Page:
I subscribe to the 4 F's of bird photography; Find 'em and Focus Fast before they Fly away!
Tuesday, May 12, 2015
Birding in the 'Burbs
A cold front came through last evening with heavy rain, gusty winds and much cooler more pleasant temperatures. When we got up this morning the clear blue sky called, and off we went birding at some nearby St. Matthews city parks. Didn't find anything exotic, although you never can tell, but we enjoyed the birds we did find.
Canada Geese are year round residents in Kentucky these days. None of this tiring migrating stuff for our birds. The weather ususally isn't too bad in winter, and there are plenty of places to stay and things to eat. Why should they leave? The first park runs along Beargrass Creek, and the geese were out in force. We saw at least 25 adults, and about the same number of goslings in various sizes. It looked like three families decided to come to the park for a picnic with their 15 youngsters!
We were very careful to be respectful of the parents, since they can take a chunk out of you real fast. Aren't these babies cute little fuzz balls?
Mama Mallard and her fuzzy ducklings dabbled in the shallow water for goodies. Looks like the ducklings know just how to do it.
I'm getting better with eBird. It's much easier to do on the phone app than to wait and use the laptop when I get home. I can now find existing hotspots, such as Draut Park, with no problem. I set up my own personal spot for another small park and saved it. Is there a way to name some of these?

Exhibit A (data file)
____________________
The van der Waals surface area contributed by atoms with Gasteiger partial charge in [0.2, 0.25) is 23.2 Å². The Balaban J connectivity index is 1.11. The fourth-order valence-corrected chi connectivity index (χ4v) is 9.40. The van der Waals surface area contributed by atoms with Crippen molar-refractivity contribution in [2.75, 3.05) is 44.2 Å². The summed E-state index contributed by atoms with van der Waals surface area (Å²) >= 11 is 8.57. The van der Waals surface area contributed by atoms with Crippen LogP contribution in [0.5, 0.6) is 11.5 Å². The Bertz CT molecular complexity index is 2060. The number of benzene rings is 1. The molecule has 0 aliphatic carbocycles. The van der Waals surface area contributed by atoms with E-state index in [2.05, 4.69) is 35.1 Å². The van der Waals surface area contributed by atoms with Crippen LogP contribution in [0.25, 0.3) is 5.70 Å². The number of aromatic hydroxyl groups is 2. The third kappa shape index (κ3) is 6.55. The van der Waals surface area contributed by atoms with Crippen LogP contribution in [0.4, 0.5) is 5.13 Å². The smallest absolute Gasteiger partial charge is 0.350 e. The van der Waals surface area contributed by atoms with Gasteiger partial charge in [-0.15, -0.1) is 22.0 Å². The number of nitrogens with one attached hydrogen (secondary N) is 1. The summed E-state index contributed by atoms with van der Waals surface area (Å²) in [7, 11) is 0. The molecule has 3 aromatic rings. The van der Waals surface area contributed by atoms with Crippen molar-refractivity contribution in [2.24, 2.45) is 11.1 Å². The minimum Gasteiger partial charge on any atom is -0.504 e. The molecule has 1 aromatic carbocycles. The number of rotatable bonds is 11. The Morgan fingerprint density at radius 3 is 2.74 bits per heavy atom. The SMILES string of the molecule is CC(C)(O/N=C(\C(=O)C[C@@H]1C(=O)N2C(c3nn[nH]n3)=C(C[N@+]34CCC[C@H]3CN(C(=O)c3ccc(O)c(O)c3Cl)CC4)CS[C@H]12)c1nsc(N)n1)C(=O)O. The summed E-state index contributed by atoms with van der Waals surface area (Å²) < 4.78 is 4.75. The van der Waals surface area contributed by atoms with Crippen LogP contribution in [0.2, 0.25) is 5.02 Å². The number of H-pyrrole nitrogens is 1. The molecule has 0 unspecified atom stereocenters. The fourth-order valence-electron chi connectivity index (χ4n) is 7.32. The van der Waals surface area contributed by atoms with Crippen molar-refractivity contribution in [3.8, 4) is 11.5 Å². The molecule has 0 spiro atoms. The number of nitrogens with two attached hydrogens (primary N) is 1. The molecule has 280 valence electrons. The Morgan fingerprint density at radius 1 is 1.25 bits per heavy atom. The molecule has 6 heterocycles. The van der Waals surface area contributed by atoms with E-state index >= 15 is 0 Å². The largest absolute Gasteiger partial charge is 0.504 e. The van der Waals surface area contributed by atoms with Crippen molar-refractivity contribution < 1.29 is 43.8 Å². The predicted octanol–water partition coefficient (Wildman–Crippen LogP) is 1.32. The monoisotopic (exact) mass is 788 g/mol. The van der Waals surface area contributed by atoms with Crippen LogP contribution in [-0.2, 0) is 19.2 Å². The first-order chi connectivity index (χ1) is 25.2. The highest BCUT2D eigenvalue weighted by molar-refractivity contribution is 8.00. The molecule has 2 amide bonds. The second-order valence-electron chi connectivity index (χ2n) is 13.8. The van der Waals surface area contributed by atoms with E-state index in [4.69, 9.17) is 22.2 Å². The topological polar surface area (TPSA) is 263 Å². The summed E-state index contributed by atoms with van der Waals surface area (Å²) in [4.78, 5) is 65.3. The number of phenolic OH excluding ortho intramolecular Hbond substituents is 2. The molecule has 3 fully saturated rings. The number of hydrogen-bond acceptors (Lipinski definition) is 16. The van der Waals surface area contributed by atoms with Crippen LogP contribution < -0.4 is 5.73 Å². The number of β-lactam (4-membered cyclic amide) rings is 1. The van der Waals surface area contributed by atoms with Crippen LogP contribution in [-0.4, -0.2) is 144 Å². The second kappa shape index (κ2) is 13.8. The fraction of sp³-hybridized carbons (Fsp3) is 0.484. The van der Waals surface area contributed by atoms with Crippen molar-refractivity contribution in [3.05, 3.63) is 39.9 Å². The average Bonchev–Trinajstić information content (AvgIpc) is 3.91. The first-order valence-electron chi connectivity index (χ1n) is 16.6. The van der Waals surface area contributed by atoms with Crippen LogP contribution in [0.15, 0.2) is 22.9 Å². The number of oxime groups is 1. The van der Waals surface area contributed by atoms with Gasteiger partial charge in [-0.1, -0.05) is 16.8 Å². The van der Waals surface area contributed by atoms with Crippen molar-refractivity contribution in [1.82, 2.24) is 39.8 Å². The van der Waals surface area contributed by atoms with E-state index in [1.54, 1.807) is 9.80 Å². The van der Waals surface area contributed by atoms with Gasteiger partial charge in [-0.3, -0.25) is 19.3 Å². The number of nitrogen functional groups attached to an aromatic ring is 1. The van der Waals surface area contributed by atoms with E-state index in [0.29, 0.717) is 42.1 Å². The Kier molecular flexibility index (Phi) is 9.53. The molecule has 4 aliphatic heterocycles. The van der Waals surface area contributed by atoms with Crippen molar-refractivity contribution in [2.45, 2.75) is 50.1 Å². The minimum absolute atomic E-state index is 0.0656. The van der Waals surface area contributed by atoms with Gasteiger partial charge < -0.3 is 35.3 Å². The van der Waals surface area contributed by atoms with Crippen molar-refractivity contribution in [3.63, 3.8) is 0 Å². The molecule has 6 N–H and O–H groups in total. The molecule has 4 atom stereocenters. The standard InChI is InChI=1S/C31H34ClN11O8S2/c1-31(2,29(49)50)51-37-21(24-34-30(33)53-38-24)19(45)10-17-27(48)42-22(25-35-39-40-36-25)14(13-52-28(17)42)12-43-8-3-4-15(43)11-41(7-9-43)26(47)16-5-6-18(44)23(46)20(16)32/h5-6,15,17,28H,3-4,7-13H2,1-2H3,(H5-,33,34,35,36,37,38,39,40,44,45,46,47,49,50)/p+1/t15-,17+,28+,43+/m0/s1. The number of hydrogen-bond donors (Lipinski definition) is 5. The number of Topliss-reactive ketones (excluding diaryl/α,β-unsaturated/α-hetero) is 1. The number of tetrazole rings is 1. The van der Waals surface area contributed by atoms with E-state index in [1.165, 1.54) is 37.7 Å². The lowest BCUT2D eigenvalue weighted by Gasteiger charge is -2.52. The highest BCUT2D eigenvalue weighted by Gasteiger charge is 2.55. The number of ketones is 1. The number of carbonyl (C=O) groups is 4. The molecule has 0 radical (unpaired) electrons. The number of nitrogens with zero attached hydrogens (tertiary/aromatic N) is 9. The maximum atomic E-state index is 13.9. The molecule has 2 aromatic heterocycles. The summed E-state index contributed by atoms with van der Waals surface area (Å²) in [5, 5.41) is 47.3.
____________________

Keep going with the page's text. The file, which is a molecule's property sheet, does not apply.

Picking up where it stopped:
It's funny that we saw no hawks at all over the weekend in rural Western Kentucky. A Red-shouldered Hawk circled the park, landed briefly, then took off again, chased by both a Mockingbird and Robin. Poor guys. It's tough to be persecuted.
I love the iridescent feathers and bright yellow eye of the Common Grackle.
To finish off our morning of birding in St. Matthews, we headed for the residential area where the Mississippi Kites have returned for their 3rd year (I think)! I'm always amazed that they would choose a neighborhood filled with houses and cars to nest in. There must be enough insects nearby to satisfy them, but I could have thought a more open area would have provided easier hunting. There are two pairs that have been coming back. Even our friend who lives on that street isn't positive where their nest actually is.